UPDATE II: I am obsessed with Little Szechuan. The food here is about as addictive as it gets, and wonderfully spicy, fresh and unusual.
I just tried the teatree mushrooms in dry pot ($12) which is probably the only place in the Twin Cities where you can get a dish like this. It consists of long, flower-like chewy mushrooms with bell peppers and scallions in an unusual garlic sauce. The mushrooms are extremely chewy, but I loved them, and again, this is a dish you won't find elsewhere.
I also love the "dan dan noodles" ($5) a simple dish of wheat noodles stir-fried in a spicy peanut sauce. The dish could have used more green onions, and maybe even some bell peppers, but it was otherwise extremely tasty. Make sure to ask for it without meat.
The "stir-fried A choy" ($9) is also really great. It's basically some type of vegetable, similar to Chinese broccoli, in a garlic oil sauce. I asked them to add Szechuan peppers to it and this made it a spicy marvel.
A quick summary of the rest of this review (in case you don't want to read further): the best dishes are the spicy Szechuan fried tofu, the quick-fried cucumbers, the dan dan noodles, mapo tofu, and teatree mushrooms in dry pot.
Update One: Little Szechuan has a new menu now though the veg. dishes appear to be mostly the same, albeit with a few new options. I tried the "lily squash" ($11.50) though I was unimpressed---it was under-cooked squash with some shallots, peapods and red bell peppers. Their was no sauce and the dish fell flat.
I also had the Szechuan potato fries ($5.50) which look great in the picture on the menu, but look a little more State Fair-pedestrian when they arrive (they even come in one of those plastic baskets you get at drive-ins and whatnot). That said, I liked their crunchy texture, and they were fairly addictive. The sauce they use is sort of spicy and sticky and adds even more appeal. The portion size is huge (enough for four or more people), so I wish they'd offer a half portion at half the price. On balance, I prefer the deliciously spicy quick-fried cucumbers ($5.50)
Original review: Little Szechuan is definitely not your ordinary Chinese restaurant though it may appear to be on pure looks alone. For one thing, the menu has unusual items such as lotus root, pea tips and bamboo tips, and you have to search pretty hard on the menu to find American-Chinese dishes (such as General Tso's), which are called "traditional" and are tacked onto one of the final menu pages in much smaller font size.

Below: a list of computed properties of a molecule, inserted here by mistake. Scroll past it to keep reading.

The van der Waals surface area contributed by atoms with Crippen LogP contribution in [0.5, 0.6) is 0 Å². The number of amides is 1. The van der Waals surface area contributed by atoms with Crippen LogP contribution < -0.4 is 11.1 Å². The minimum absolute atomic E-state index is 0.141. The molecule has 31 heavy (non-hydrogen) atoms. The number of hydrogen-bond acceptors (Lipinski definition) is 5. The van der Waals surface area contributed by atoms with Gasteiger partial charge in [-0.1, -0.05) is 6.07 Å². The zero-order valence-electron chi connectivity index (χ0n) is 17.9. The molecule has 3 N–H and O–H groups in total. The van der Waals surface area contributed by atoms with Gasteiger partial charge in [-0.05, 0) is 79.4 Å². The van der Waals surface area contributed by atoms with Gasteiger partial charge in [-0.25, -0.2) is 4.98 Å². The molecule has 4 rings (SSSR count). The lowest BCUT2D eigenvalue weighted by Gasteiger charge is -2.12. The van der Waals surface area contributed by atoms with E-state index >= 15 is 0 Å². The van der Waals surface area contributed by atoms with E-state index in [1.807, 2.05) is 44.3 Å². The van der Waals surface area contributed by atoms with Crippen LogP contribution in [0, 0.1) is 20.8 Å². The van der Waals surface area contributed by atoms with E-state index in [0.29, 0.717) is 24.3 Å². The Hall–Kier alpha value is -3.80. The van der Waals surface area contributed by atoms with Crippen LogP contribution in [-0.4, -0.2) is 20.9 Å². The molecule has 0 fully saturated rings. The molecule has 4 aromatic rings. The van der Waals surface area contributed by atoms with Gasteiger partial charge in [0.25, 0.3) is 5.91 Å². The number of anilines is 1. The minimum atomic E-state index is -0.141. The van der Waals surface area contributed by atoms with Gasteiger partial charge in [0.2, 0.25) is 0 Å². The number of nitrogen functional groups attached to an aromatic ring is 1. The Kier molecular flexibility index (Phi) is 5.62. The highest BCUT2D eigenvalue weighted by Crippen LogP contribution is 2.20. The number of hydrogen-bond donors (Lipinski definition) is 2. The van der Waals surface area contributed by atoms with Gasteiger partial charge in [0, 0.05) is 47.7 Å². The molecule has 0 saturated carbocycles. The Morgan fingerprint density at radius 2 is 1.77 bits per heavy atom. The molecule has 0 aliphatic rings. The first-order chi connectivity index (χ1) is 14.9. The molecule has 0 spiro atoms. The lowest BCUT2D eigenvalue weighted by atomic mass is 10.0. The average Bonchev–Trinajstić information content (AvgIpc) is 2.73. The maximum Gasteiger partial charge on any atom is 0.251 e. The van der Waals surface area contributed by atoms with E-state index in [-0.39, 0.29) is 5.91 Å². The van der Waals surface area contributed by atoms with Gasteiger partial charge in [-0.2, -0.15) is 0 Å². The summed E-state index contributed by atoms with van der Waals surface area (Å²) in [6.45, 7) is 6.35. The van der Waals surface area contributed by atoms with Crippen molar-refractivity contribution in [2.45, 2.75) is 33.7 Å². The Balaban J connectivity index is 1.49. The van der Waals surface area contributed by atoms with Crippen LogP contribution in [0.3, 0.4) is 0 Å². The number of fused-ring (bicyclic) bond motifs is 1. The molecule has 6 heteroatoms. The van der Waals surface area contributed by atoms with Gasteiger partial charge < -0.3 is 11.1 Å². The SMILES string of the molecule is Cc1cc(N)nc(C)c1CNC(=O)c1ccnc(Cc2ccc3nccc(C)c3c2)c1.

The first time I went I shared a House-style tofu ($9.95) and a stir-fried pea tips ($11.95) with a friend. The tofu was pretty tasty and had the perfect level of spiciness---just enough to make you feel it, but not enough to make you reach for your water after every bite. The dish itself consisted of lightly fried tofu slabs and lots of cabbage.
The pea tips were tasty, but I'm not sure this is a great dish in itself, as it consists of just tons of pea tips in a garlic sauce and nothing else. If it came in a smaller portion it might make for a good appetizer.
The second time I visited I got to try and share a few more dishes, including the ma po tofu ($9.95), Szechuan spicy tofu ($9.95), kung pao lotus root ($12.95) and quick-fried cucumbers ($5.50). The ma po was good and had an unusual tangy flavor; that said, I prefer the ma po at Evergreen, which has slightly better tofu and also mock pork in the mix (minced pork is often times added to the sauce of traditional ma po tofu). The Szechuan spicy tofu was excellent, with fried tofu, red bell peppers and scallions in a subtly sweet and spicy dry seasoning. The kung pao lotus root was okay, and I love lotus root (it's not commonly seen on menus), but I didn't think the brown sauce's flavor they used was great (too much corn starch, as well). Lastly, the quick-fried cucumbers were amazing---very simply stir-fried cucumbers in a soy sauce with dry red chilis. This would be a great appetizer with beer and a football game.
The service was fast and prompt though I've heard it gets busy on weekend nights. The customers comprised actual Chinese people and more than a few "in the know" Minnesotans.
I wish they offered mockmeat options, or even just mock duck. Also, they don't have brown rice, which is always a devastating blow to both my taste preference and my health. C'est la vie. Little Szechuan is one of the best Chinese restaurants in the Twin Cities though I think Evergreen in Minneapolis is still the reigning king.